April 30, 2012

Sort out your team’s social media roles

Free Nonprofit Social Media Policy Workbook helps you define a policy, roles & messaging

Target audience: Nonprofits, foundations, NGOs, social enterprises, cause organizations, brands, businesses, educators.

Debra AskanaseLast month I sat on a panel at SXSW Interactive with three fellow nonprofit community managers to discuss boundaries in online community management. Organizations and community managers are grappling with this, and the active Q&A (documented here) during the session was a testament to this fact. Idealware and Darim Online, with support from Balance Interactive, have just released a free Nonprofit Social Media Policy Workbook for nonprofits trying to figure out how to get a handle on the personnel side of social media.

Why do you need a social media policy? The workbook introduction sums it up clearly:

“A good social media policy will provide clear guidelines as to what staff should and shouldn’t do when posting and interacting with the community on a day-to-day basis, freeing them up to think more strategically. It’s also likely to help leadership feel more comfortable with the less-formal nature of social media by letting them establish boundaries for its use.”

In this simple yet complete guide, the authors walk through many of the critical social media policy issues with which organizations struggle: the reasons for a policy, applying organizational values to the policy, social media roles, what to say online, social media monitoring strategy, responding to criticism online, responding to other comments online, privacy and permissions, and thinking through copyright and attributions. Each section offers at least one highlighted example from an organization that has struggled with the same issue, and how the issue was resolved. Continue reading

November 3, 2011

Study: How nonprofits benefit from using social media

social media study

Image by Michael Darcy Brown for Big Stock

A look at nonprofits’ use of Twitter, blogs, YouTube, Flickr & Facebook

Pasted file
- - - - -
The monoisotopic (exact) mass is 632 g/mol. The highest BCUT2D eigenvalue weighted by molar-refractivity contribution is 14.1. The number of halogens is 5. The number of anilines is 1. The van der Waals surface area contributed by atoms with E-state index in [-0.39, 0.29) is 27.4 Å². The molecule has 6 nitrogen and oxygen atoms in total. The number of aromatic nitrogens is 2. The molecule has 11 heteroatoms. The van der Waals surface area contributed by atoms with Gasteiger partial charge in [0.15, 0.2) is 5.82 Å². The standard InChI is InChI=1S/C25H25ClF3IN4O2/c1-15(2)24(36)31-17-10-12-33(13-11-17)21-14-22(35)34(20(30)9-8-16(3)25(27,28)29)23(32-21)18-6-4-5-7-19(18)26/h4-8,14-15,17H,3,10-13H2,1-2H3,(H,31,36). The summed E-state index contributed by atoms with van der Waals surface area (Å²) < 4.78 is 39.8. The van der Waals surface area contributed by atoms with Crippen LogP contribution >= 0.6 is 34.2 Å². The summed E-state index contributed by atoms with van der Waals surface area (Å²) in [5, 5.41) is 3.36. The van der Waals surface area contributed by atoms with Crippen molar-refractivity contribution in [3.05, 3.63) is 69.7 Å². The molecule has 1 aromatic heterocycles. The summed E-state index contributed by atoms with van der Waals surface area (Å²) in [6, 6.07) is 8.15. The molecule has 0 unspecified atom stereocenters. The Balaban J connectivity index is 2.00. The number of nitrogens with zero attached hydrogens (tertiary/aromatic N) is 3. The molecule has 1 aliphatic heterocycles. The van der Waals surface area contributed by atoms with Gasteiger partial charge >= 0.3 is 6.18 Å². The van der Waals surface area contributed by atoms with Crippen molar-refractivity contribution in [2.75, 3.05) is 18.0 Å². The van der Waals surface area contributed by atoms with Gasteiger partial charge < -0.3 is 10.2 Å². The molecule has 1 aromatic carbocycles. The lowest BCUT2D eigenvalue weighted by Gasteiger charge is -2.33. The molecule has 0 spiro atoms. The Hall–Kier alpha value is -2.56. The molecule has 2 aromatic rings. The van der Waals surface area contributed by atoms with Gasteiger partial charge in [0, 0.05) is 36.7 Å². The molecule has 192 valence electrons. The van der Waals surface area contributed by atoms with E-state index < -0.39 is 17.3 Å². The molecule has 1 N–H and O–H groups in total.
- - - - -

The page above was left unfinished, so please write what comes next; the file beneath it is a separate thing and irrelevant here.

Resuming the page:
Target audience: Nonprofits, NGOs, cause organizations, social enterprises, brands, social media managers, bloggers, individuals.

John HaydonIdealware just published the second edition of their Social Media Decision Guide, which you first heard about on Socialbrite last year. The guide includes information about how nonprofits are benefiting from Twitter, blogs, YouTube, Flickr and Facebook.

Facebook drives website traffic and gets people to take action

facebook research

As you’ll see from the graph above, most nonprofits report using Facebook to increase website traffic and get people to act.

They also found that a growing segment of Facebook users turn to the platform as a reference site. Not being on Facebook today is almost as bad as not having a website.

Download the Social Media Decision Guide

What you’ll really love about the Social Media Decision Guide is that it’s extremely easy to understand and digest. You’ll be led through a five-step process (that includes a bunch of amazing worksheets):

  • Understanding Social Media
  • Defining Your Goals and Audience
  • Evaluating Specific Tools
  • Choosing Tools to Meet Your Goals
  • Creating Your Social Media Strategy

Download the Social Media Decision Guide here.

July 10, 2010

A quick guide to multimedia software

 

An overview of software for multimedia editing, video hosting & podcasting

Target audience: Nonprofits, social change organizations, educators, NGOs, citizen journalists, media makers. This is part of Creating Media, our ongoing series designed to help nonprofits and other organizations learn how to use and make media.

By Kaitlin LaCasse and Laura S. Quinn
Idealware